Squatting exercises are an effective way to strengthen and tone your legs. However, it's important to stretch adequately before your workout for a number of reasons. First and foremost, stretching will help prevent injury. Stretching also helps prevent soreness and will improve your squatting form. Your back is made up of a number of muscles, all of which need to be stretched so you feel limber and ready to have a great workout.
Lie on your back on the floor to begin stretching your lower back and legs. Bend your knees and place your feet on the floor. Place your hands on your thighs, then start to slowly pull your legs to your chest. Hold this position for 10 seconds, relax your muscles, and then repeat 10 times.
Roll onto your stomach to begin stretching the curve of your back. Lift both of your legs back toward the ceiling. You'll feel the stretch in your back as well as your legs. Repeat this 10 times.
Find a table or a flat, stable surface that's about hip-level, to stretch your hip flexor muscles, which run from the lower back to the front of the thigh bone. Sit on the edge of the table, then lie down on your back. Grasp one knee with both hands and extend the other leg so it hangs freely. Hold the pose for 10 seconds, then release. Switch legs, then repeat. Do two sets on each side.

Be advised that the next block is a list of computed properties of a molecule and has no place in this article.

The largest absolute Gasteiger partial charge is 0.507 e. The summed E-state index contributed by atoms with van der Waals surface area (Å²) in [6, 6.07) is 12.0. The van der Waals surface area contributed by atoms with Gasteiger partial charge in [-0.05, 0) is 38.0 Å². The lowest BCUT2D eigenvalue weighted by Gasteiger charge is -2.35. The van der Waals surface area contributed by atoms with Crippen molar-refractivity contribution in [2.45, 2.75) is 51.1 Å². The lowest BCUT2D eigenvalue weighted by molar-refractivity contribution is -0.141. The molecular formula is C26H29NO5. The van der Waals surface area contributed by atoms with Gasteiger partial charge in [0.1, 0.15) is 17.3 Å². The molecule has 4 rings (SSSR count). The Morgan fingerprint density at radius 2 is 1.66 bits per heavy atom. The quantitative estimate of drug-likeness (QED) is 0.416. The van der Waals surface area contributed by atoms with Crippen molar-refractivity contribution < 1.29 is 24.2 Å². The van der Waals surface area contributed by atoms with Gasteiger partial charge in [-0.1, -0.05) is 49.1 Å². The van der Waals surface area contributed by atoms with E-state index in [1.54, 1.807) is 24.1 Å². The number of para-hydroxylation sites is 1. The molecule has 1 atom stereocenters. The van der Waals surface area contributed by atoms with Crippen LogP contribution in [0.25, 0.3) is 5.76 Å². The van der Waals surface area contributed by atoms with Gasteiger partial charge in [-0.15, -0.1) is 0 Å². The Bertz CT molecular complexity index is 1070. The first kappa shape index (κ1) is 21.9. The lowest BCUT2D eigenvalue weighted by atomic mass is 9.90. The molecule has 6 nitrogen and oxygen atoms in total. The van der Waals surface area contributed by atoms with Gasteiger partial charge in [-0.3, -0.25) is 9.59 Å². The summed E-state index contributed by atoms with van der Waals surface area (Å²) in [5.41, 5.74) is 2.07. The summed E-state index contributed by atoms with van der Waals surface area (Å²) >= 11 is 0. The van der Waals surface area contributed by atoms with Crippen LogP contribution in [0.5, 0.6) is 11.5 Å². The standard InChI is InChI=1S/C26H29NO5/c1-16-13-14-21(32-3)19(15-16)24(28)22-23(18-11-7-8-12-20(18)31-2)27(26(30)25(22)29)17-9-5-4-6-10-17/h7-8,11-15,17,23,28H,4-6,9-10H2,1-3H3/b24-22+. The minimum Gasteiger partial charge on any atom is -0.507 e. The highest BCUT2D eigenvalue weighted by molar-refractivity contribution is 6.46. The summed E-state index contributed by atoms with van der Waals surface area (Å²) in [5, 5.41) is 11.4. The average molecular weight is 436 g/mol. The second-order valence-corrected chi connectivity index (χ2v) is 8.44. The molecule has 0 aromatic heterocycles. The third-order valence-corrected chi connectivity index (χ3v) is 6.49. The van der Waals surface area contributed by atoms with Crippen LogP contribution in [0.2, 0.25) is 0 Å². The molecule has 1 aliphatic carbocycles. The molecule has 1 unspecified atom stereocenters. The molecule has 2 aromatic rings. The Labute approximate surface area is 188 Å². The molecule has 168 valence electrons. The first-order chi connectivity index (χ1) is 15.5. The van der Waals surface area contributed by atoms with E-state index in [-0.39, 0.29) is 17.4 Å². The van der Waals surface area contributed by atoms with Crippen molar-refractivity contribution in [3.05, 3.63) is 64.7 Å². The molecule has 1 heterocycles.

Step off the table and kneel on your hands and knees on the floor. Arch your back toward the ceiling as you drop your head and curve your bottom toward the floor. Hold the position for 10 seconds, then return to the starting position. Arch your back the opposite way, turning your face up and curving your bottom toward the ceiling. Hold this position for 10 second, then relax. Repeat the stretch 10 times.
- When the lower back rounds during the lowest part of the squat, it's an indication of tight hips and hamstrings. Stretch these areas of your body before exercising.
- Consult a physician before beginning any new exercise routine.
Jennifer Kimrey earned her bachelor's degree in English writing and rhetoric from St. Edward's University in Austin, Texas. She's a regular contributor to the "Houston Chronicle" and her work has appeared on Opposing Views Cultures, The Austin American-Statesman, The Red Vault, The Western Vault and various other websites and publications.